If you’re reading this, you have likely noticed a friend or family member suffering throughout their drug addiction but you didn’t know how to help. The truth is, facing drug addiction and treatment is infinitely easier with a loved one by your side.
While helping your friend or family member through their drug addiction is important, your support is no substitute for proper addiction treatment. Your role is to act as a supportive advocate, while encouraging your loved one to seek and find professional addiction help.
As simple as it sounds: be there for your loved one
A strong support network can reassure your friend or family member throughout their entire sobriety journey, no matter where they are with their addiction or treatment. During this period in your loved one’s life, they need to know that they have someone they can turn to when addiction and treatment get tough.
Being there for your friend can be as simple as staying in for a movie night, rather than going to a party with a group. It can mean staying up late to converse with a cousin, even if you would rather go to bed. It can mean ordering water instead of a cocktail when you and your loved one go out to dinner together.
Sometimes you won’t know what to say, or you might feel awkward because you can’t relate. That’s perfectly okay. You can serve as a safe place for your friend to turn when they need support.
Look into safe drug addiction treatment options
It may seem counterproductive for your loved one to continue taking substances as part of their treatment, but abruptly reducing the dosage their body is accustomed to can lead to dangerous withdrawal symptoms.
If you are living with a friend or family member in treatment for addiction, you will be in a position to help wean them off of substances by adhering to a specific schedule.
Don’t be discouraged, however, if the process is slower than you might expect. A wean or taper schedule could take several weeks to get the dosage down to zero, reducing in small increments at a time to reduce the chance of severe withdrawal symptoms. Work closely with a healthcare professional to define an appropriate taper schedule, but you can also learn how to administer medication to your loved one at home to stay on track.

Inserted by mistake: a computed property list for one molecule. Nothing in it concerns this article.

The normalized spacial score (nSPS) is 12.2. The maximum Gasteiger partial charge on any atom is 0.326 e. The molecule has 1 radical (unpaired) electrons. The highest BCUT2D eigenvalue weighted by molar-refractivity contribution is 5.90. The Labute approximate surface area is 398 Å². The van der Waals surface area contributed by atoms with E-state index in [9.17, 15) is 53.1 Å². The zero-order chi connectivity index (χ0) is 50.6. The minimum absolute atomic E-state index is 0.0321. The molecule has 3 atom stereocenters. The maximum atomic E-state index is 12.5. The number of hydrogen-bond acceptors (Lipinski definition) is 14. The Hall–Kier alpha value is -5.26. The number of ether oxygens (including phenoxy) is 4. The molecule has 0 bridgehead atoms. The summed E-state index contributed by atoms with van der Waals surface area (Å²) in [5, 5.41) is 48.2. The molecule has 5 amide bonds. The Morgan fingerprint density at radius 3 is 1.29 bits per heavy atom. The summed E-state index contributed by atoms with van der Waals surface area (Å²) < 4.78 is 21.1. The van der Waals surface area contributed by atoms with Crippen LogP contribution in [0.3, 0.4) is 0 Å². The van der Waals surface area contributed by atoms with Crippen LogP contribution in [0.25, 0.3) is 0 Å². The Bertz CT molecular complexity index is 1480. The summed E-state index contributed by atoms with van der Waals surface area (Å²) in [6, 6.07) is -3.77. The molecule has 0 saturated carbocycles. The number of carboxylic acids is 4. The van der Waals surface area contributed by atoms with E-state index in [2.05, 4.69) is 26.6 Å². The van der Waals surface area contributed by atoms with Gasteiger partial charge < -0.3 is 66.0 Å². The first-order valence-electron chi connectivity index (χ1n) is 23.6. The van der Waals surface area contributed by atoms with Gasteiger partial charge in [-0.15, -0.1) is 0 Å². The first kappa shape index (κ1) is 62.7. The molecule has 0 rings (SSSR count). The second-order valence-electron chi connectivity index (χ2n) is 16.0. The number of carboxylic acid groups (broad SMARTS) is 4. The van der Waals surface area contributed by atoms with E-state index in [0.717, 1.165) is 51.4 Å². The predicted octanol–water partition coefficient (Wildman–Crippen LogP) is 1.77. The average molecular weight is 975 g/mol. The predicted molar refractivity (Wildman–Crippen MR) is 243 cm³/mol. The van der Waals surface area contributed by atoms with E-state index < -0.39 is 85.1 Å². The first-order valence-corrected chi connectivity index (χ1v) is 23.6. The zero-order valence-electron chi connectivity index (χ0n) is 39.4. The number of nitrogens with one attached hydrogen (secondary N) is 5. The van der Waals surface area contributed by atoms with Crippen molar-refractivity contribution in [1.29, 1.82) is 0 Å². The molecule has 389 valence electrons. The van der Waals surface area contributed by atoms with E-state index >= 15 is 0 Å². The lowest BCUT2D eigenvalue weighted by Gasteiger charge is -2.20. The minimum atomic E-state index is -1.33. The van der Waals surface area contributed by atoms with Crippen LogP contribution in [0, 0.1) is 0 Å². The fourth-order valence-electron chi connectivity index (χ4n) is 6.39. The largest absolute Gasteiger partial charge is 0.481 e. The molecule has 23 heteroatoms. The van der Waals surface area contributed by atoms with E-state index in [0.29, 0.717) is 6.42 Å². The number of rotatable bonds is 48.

Helping someone in your life who is struggling with drug addiction means helping them safely address addiction. While the instinct might be to cut someone off from drugs as quickly as possible, take the time to learn more about your loved one’s specific addiction, substance and treatment plan.
Don’t be afraid to acknowledge setbacks
Addiction treatment is not a linear journey. Some days will be better than others, but addiction does not disappear overnight. Refrain from criticizing your loved one if you learn they have continued to use drugs. Rather, face the situation head-on and ask questions that might better serve their treatment:
- Is something about your treatment not working for you?
- Are you interested in trying a different kind of treatment, either now or down the road?
- How were you feeling before you used substances? How do you feel afterwards?
- How can I best support you during this challenging time? How would you like me to hold you accountable?
If your loved one is made to feel shamed over any setbacks they might experience during their treatment, it may cause them to retreat from sharing anything, or even lose faith in treatment entirely. Let your friend or family member know that they can come to you at any time, even if they slip up.
Again — addiction treatment is not a linear journey, but a deeply reflective and personal one. What might seem like a small step to you could be a huge milestone to your loved one. If your friend has gone their first day without using drugs, congratulate them! If a parent has decided to attend their first group support session, ask if you can attend for support as they tell their story.
The choice to seek treatment is a win in its own right, but it does require constant nurturing to be effective in the long run. Cheering your loved one on will make the treatment process that much more important to them, and will serve as a reminder that they are not alone.
Recognize the signs of drug addiction
It cannot be overstated: addiction is not a linear journey. Because of this, your friend or family member may relapse after they have begun addiction treatment. Be on the lookout for signs of drug use, including drug paraphernalia, changes in physical appearance or old habits resurfacing.